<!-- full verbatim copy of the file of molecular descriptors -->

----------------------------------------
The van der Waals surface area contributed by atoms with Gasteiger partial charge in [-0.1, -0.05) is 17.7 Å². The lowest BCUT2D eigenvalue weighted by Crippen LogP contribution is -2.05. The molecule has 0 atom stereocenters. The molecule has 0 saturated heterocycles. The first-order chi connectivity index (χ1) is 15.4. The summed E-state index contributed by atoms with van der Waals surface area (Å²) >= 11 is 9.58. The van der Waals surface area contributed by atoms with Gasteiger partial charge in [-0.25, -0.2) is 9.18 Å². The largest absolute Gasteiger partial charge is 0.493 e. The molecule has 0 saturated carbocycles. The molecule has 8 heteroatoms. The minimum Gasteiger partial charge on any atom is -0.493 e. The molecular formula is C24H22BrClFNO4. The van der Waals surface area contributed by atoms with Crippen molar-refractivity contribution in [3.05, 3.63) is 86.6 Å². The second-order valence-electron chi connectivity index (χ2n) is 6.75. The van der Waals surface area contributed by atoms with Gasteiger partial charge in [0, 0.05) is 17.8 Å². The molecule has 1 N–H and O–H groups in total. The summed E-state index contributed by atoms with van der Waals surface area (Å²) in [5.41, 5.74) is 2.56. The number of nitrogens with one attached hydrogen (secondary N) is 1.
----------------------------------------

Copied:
The van der Waals surface area contributed by atoms with Gasteiger partial charge in [-0.1, -0.05) is 17.7 Å². The lowest BCUT2D eigenvalue weighted by Crippen LogP contribution is -2.05. The molecule has 0 atom stereocenters. The molecule has 0 saturated heterocycles. The first-order chi connectivity index (χ1) is 15.4. The summed E-state index contributed by atoms with van der Waals surface area (Å²) >= 11 is 9.58. The van der Waals surface area contributed by atoms with Gasteiger partial charge in [-0.25, -0.2) is 9.18 Å². The largest absolute Gasteiger partial charge is 0.493 e. The molecule has 0 saturated carbocycles. The molecule has 8 heteroatoms. The minimum Gasteiger partial charge on any atom is -0.493 e. The molecular formula is C24H22BrClFNO4. The van der Waals surface area contributed by atoms with Crippen molar-refractivity contribution in [3.05, 3.63) is 86.6 Å². The second-order valence-electron chi connectivity index (χ2n) is 6.75. The van der Waals surface area contributed by atoms with Gasteiger partial charge in [0, 0.05) is 17.8 Å². The molecule has 1 N–H and O–H groups in total. The summed E-state index contributed by atoms with van der Waals surface area (Å²) in [5.41, 5.74) is 2.56. The number of nitrogens with one attached hydrogen (secondary N) is 1.